Later that evening, Emily and I sat down with my calendar and worked through the itinerary for the rest of my trip. It has felt a little daunting, the logistics of this whole journey, and I really appreciated her company and input.
The next day I said goodbye and hopped on a train to see Zoe, my second mission companion in Cambridge.
Zoe and her energetic posse met me at the train station in Swansea. We hit up a chicken joint for dinner and started to catch up. In this cheeky building:
I hadn’t seen Zoe in about a decade – she’s had two more kids, Robert and Lily – very sweet, fun, energetic youngsters. 10 years ago Zoe was running a convenience store in a tiny village in Wales, living above in a small apartment with her husband and little girl. Now she and her husband own a petrol (gas) station and shop, and live next door in a rather spacious home, complete with Jacuzzi tub (yes, I did get to enjoy it!) With a garden, and close to the beach. Nice work, Zoe and Robin!
We had only one full day together – Zoe got help to cover her shifts at the station, and we took off for a whirlwind tour of famous sites in Pembrokeshire, South Wales.
First stop was St. David’s Cathedral, a very important site in British Christendom. A pilgrimage to St. David’s used to equal to one pilgrimage to Rome. St. David’s is surrounded by the smallest city in the UK. If a cathedral rests in the middle of a community, whatever the size, it is officially a city. Hence the tiny city of St. David’s. We took a quick tour of the 12th-Century cathedral – the ceiling was especially nicely painted, but we couldn’t take pictures of the inside. So, here are a few of the outside, along with ruins of the monastery St. David founded in the 6th Century, and surrounding area:
Next stop was Pembroke Castle, the legendary birthplace of King Henry VII, where he spent a portion of his childhood. If you’ve seen The White Queen, a fantastic miniseries about the War of the Roses, you would be familiar with his story and this castle. It started out as a small wooden fort, gradually replaced by stone, presided over by a succession of Earls, and held out as an English stronghold in Wales for several centuries, only to fall to the ruthless Oliver Cromwell. Now it’s a public treasure and museum:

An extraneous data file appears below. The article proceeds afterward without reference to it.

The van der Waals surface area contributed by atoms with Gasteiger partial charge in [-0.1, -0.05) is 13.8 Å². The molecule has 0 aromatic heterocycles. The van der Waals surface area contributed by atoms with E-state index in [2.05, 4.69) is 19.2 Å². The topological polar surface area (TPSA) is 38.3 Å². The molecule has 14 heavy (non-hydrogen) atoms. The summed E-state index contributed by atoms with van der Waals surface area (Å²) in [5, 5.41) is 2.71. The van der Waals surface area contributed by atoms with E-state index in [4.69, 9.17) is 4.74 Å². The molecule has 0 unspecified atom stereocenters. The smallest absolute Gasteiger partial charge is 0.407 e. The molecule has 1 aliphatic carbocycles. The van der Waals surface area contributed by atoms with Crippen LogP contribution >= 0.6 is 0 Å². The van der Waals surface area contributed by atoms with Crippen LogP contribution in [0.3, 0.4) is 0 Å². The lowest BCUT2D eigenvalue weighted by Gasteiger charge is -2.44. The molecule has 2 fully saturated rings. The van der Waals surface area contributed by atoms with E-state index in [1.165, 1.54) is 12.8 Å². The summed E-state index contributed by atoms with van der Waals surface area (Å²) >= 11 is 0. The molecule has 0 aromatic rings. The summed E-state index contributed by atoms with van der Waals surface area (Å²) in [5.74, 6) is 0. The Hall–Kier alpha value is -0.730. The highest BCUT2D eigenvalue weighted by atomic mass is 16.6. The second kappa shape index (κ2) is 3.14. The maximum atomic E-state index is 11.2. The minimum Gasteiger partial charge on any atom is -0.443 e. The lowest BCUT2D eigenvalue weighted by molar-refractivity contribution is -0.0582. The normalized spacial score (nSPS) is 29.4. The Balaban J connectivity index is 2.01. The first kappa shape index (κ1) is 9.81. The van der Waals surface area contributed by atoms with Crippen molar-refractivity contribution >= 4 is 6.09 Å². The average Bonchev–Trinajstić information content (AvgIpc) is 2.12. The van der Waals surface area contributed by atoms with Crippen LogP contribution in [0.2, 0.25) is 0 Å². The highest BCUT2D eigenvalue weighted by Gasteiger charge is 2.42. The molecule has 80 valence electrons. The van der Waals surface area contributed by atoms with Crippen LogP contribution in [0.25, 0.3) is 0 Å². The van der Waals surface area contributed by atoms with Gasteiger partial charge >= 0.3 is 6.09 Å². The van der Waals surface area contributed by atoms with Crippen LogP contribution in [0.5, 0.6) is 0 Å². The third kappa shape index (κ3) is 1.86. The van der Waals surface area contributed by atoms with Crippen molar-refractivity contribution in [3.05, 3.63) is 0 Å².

We got back to Zoe’s and her kids wanted to hit the beach. And, well, so did I! I love beaches. Especially running on them. Whilst the lamb was in the oven, we headed over to Aberporth Beach, nestled in a delightful little cove. Lily insisted Zoe make her a “paddling pool” (aka “wading pool”), Robert ran off and joined a friend who was surfing with her grandfather. I took a run down the shoreline for a bit,
and then the four of us went hunting for shellfish among the rock pool. Cockles and Mussels! And tiny little fish. I couldn’t help singing the song inside my head the whole time. It was perfect.
After the beach, we gathered for an incredible traditional English meal of roast lamb, mint gravy, mint jelly, root vegetables, Yorkshire puddings, and more. Robin and Zoe make a great team in business, as parents, as partners, as chefs. This meal was no exception. It was amazing, I tell you! I’m still thinking about it! Zoe’s older daughter, Emily, made a cake from scratch, a white-butter concoction that this chocolate lover would kill for, it was so good. Afterwards, the kids and I made balloon animals. Robin made me sing for my supper and play the ukulele, which I, of course, was happy to oblige him.
They sent me off the next day with a bag full of food and goodies from the store. I’m sad it was such a quick trip, but we sure did pack in a lot of good stuff, and some really happy memories.
I made my last stop in the UK at Portsmouth/Southsea to visit my friend Naomi, whom I met at a business conference in 2010 just outside London. Naomi is a terrific marketer with a good head for business, and a huge heart. We spent the first evening catching up over dinner. The next day I took a run along the Portsmouth shoreline – a rather rocky beach – and spent the day working on the itinerary for the remainder of my trip. Naomi had to drag me out of the apartment at one point – I was literally going mad with logistics – so we could hit up a local Tesco’s for food my trip to Paris the next day. Unfortunately we didn’t get any pictures together, but Naomi’s footprint is most certainly in the welcome video now at the homepage of this website, which she filmed and edited. I can’t thank her enough for that generous gift, and for her generous, listening ear that night.
Zoe, Portia, and Emily are wonderful mothers, and they inspire me with their goodness, faith, love, and loyalty. Naomi is an example to me of great courage, faith and perseverance. I am blessed to know such women as these.